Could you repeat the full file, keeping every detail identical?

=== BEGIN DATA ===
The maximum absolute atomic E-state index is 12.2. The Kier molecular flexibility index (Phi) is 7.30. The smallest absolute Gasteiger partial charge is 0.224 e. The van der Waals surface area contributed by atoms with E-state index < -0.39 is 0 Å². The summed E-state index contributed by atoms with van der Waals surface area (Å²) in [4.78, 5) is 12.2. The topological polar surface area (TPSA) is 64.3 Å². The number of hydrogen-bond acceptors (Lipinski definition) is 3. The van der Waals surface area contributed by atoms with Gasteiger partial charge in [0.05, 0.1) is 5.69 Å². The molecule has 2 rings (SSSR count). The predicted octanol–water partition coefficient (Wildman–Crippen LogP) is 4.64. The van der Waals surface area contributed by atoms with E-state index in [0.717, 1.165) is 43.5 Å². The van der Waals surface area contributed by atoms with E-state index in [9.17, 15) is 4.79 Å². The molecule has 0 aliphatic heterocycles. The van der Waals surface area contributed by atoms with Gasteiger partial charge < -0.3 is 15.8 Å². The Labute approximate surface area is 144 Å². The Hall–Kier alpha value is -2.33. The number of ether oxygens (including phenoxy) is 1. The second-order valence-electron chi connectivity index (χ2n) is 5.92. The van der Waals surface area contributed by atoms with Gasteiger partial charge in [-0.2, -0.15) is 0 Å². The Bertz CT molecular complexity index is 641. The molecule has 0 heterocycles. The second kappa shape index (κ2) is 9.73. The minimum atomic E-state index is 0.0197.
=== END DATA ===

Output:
The maximum absolute atomic E-state index is 12.2. The Kier molecular flexibility index (Phi) is 7.30. The smallest absolute Gasteiger partial charge is 0.224 e. The van der Waals surface area contributed by atoms with E-state index < -0.39 is 0 Å². The summed E-state index contributed by atoms with van der Waals surface area (Å²) in [4.78, 5) is 12.2. The topological polar surface area (TPSA) is 64.3 Å². The number of hydrogen-bond acceptors (Lipinski definition) is 3. The van der Waals surface area contributed by atoms with Gasteiger partial charge in [0.05, 0.1) is 5.69 Å². The molecule has 2 rings (SSSR count). The predicted octanol–water partition coefficient (Wildman–Crippen LogP) is 4.64. The van der Waals surface area contributed by atoms with E-state index in [0.717, 1.165) is 43.5 Å². The van der Waals surface area contributed by atoms with E-state index in [9.17, 15) is 4.79 Å². The molecule has 0 aliphatic heterocycles. The van der Waals surface area contributed by atoms with Gasteiger partial charge < -0.3 is 15.8 Å². The Labute approximate surface area is 144 Å². The Hall–Kier alpha value is -2.33. The number of ether oxygens (including phenoxy) is 1. The second-order valence-electron chi connectivity index (χ2n) is 5.92. The van der Waals surface area contributed by atoms with Gasteiger partial charge in [-0.2, -0.15) is 0 Å². The Bertz CT molecular complexity index is 641. The molecule has 0 heterocycles. The second kappa shape index (κ2) is 9.73. The minimum atomic E-state index is 0.0197.